9. Anonim, i may agree with some points of yours, but unfortunately, i failed to find the connection between them and the topic.you can share your critiques to Opera in the forum, you will find some of us, (fanboi crowd), are up to constructive discussions where you will be welcome to participate.for the Opera for Android (which is on-topic indeed), i think they may found Android out of desktop specification, mainly due to its api. but as a simpler platform, opera mini can fit.

  10. Remember Google is a gigantic company with tons of cash. They can start their ''new OS'' as a hobby project, just like a toy for executives.The real deal for mobile devices, not 'netbook' fashion which doesn't impress me will be the open source Symbian. While it will be good, amazingly low power use, stableness and security at top… Sad to say, even Symbian won't race with Windows or OS X on anything having x86 CPU. Intel and AMD are not stupid, they know their Atom-like CPUs can be easily replaced with ARM at this stage so they must be working on some ''real stuff'' can scale down to 10' netbook or even less. If I had a x86 netbook, my choice would be XP (or 7) and Opera 10 combined and nothing else. I really cant mess with some kernel etc. issues on a tiny screen with keyboard.Needless to say, Google confuses itself with companies with huge consumer trust like Opera, Apple and Mozilla. This OS, even if it accidentally leaks a single private info to Google or worse, some govt. agency… It will be a gigantic PR disaster which will instantly make into books.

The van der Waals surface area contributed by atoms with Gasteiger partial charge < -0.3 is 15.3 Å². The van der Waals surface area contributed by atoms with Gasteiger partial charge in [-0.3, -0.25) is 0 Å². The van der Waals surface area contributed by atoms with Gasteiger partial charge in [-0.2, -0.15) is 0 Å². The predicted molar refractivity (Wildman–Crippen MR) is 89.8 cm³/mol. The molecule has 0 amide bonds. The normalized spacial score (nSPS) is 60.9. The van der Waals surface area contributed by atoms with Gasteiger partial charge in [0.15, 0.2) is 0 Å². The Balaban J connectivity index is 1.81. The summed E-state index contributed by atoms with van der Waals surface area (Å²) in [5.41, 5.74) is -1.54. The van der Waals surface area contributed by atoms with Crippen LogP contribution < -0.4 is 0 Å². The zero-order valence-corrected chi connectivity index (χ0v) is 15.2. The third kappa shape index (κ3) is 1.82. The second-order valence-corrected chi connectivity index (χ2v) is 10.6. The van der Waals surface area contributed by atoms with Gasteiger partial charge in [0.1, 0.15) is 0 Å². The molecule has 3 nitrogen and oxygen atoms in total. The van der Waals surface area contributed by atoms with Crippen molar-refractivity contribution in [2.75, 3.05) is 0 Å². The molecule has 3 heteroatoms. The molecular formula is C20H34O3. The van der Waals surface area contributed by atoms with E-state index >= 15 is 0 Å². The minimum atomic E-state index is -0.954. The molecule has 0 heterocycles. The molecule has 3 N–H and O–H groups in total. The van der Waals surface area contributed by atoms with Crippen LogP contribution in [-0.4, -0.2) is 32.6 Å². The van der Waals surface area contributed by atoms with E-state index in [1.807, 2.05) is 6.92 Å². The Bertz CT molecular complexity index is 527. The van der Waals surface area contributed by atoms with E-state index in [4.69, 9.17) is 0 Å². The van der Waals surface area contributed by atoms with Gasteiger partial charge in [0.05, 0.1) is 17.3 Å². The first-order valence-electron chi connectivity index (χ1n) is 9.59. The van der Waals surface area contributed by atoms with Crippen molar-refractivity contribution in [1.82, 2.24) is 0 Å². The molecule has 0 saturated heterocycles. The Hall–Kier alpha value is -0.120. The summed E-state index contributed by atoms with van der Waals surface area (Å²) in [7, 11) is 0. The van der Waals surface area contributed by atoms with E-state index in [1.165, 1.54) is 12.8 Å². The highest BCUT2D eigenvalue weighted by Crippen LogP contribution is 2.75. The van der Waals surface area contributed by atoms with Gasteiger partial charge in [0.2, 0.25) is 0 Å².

11. Anonymous writes:"opera' vision requires people to do only basic and simple stuff"No it doesn't. Is Gmail basic and simple? Opera is a web browser. It browses web pages. Opera's vision means browsing web sites with any browser. Opera's vision means using the browser for services, whether in the form of widgets or websites.You are clearly an ignorant liar."unite services.. as for now are security nightmare"BS. Pure ignorant FUD."opera isnt exactly known for letting people contribute"BS again. Skins, setups, widgets, Unite services, etc. Opera has a long history of "letting people contribute".

  12. I appreciate technological advancements, but in the case of web OS's (ie. online computing), NO thanks! This is not progress. I already avoid ALL Google (and other such mega-conglomerate's) services, except its search engine.Opera is a main App for me and I really love it, but if it adopts this particular trend, I will be forced to stop using it. I will gladly abandon computers altogether if I am forced to conform to this subversive technological paradigm (so-called 'progress').my reasons:- control – I want to have full control of my apps & program processes (my computer as a whole)- independence – I don't want to have to require an internet connection just to read or write a document- privacy – I detest any company (or government) looking over my shoulder & peering into my computer work, however insignificant it may be

  13. Very sorry but I had a "durrHURR!" moment when I accidentally found this. Would be very funny if some private user tried to hack a version of linux opera into Chrome-OS.After all, Opera is the Unix/Linux equivalent in browsing. Runs on lot of stuff, with a fairly uniform experience.